Space is arguably both finite and infinite while the universe is expanding, and this evokes ambition, excitement and puzzlement in humans. Out of which space technology, designed for space exploration, is born. Thus, it is even more interesting to learn the life stories of people behind innovation and technological development.
In this series of articles, we are introducing our colleagues behind ReOrbit technology. What brought them to the industry, their journeys towards humanity's ongoing expansion across the final frontier, lessons learnt and things they’d create if there were no technological limitations.
Meet Sridhar Raichetty, ReOrbit's Head of Flight Software, whose 8-year long career has entailed steep learning curves, unparalleled levels of responsibility and attention to detail, required in the space sector, yet hasn’t diluted the joys of teamwork and the shared sense of accomplishment, and the fascination with the mysteries of space. Sridhar is up for the challenge of going above and beyond: there is a myriad of questions out there, why not to try answering at least some of them?
Why did you choose space
I have always been fascinated by the vastness and mysteries of the universe. Space represents the ultimate frontier, where human exploration and scientific discovery intersect. The opportunity to be a part of something that pushes the boundaries of knowledge and technology motivated me to choose a career in the space sector.
You started your career as
I began my career as a software developer for cellular devices. Working in that field provided me with a strong foundation in software development and problem-solving skills. It allowed me to gain experience in optimizing performance and ensuring seamless communication. This later proved valuable in the space sector, which I joined without an extensive expertise, thus, had to climb a steep learning curve. So, having some basis in software development helped me enormorsly.
In September 2021 I joined ReOrbit as Head of Flight Software and have been enjoying another learning curve here – less steep but not less fascinating.
Your most memorable memory so far
One of my most memorable memories is witnessing the successful launch and seeing the first images or data sent back by a satellite that I had contributed to. That culmination of months or even years of hard work, collaboration, and application of engineering expertise, coming to fruition in space, is an awe-inspiring experience that I will never forget. Also, knowing that my work played a role in capturing those invaluable insights from space is a truly humbling and rewarding experience.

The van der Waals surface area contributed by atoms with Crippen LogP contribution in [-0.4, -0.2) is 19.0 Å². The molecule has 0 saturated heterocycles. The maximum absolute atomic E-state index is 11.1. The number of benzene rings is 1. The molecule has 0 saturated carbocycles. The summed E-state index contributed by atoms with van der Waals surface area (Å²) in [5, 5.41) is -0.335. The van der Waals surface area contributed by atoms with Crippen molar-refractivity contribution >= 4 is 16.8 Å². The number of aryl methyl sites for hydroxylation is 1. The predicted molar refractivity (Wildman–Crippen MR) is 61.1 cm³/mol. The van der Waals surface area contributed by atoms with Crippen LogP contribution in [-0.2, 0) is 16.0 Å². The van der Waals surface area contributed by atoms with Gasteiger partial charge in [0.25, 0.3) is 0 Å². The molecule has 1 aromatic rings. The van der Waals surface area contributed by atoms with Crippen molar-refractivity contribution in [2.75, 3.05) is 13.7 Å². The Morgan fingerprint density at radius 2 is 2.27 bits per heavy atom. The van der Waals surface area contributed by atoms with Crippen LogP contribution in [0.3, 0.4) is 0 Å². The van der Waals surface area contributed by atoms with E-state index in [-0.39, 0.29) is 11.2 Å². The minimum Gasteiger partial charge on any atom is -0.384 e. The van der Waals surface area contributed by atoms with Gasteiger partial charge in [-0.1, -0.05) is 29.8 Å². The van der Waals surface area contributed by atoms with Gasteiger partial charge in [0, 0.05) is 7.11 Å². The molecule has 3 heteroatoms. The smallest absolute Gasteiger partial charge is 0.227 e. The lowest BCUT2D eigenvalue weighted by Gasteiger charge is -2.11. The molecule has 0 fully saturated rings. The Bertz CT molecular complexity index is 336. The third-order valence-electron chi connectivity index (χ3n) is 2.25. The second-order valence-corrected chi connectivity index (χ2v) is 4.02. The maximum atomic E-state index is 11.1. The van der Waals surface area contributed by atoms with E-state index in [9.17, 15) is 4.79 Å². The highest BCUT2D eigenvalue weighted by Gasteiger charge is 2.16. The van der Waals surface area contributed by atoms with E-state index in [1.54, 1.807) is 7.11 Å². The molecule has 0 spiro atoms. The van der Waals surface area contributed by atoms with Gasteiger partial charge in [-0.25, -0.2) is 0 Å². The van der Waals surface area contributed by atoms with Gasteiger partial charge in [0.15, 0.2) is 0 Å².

On another note, one thing I will never forget in my first job is successfully fixing a bug that had been plaguing a Motorola device for six months. The bug was elusive and challenging because no one was able to reproduce it consistently. It required a deep understanding of the device's software and hardware interactions, meticulous testing, and creative problem-solving. Finally resolving the bug and seeing the impact it had on improving the device's performance was a moment of great satisfaction and pride.
Your most valuable lesson so far
The most valuable lesson I have learned is the importance of teamwork and effective communication. Space missions involve complex systems and require close collaboration among engineers, scientists, and mission specialists. It's essential to foster a culture of open communication, mutual respect, and trust within the team to overcome challenges and achieve success.
What nobody prepared you for
One thing that nobody fully prepared me for was the level of responsibility and attention to detail required in the space sector. The precision and reliability demanded in designing and operating space systems are unparalleled. It taught me to always anticipate potential pitfalls, think critically, and be ready to adapt and troubleshoot in real-time.
The one thing that makes you smile
What makes me smile is seeing the collective enthusiasm and dedication of the team when we overcome challenges and achieve milestones in our space missions. The shared sense of accomplishment and the bond formed with my colleagues during these moments is something that brings me great joy.
Imagine there are no technological limitations, what do you wish you could design/create in the space sector
I would love to design and create advanced interstellar probes capable of exploring distant star systems and exoplanets. These probes would be equipped with revolutionary propulsion systems and advanced sensing capabilities, enabling us to unlock the secrets of other solar systems and potentially discover signs of extraterrestrial life. The prospect of venturing beyond our own solar system and expanding our understanding of the universe is truly exciting.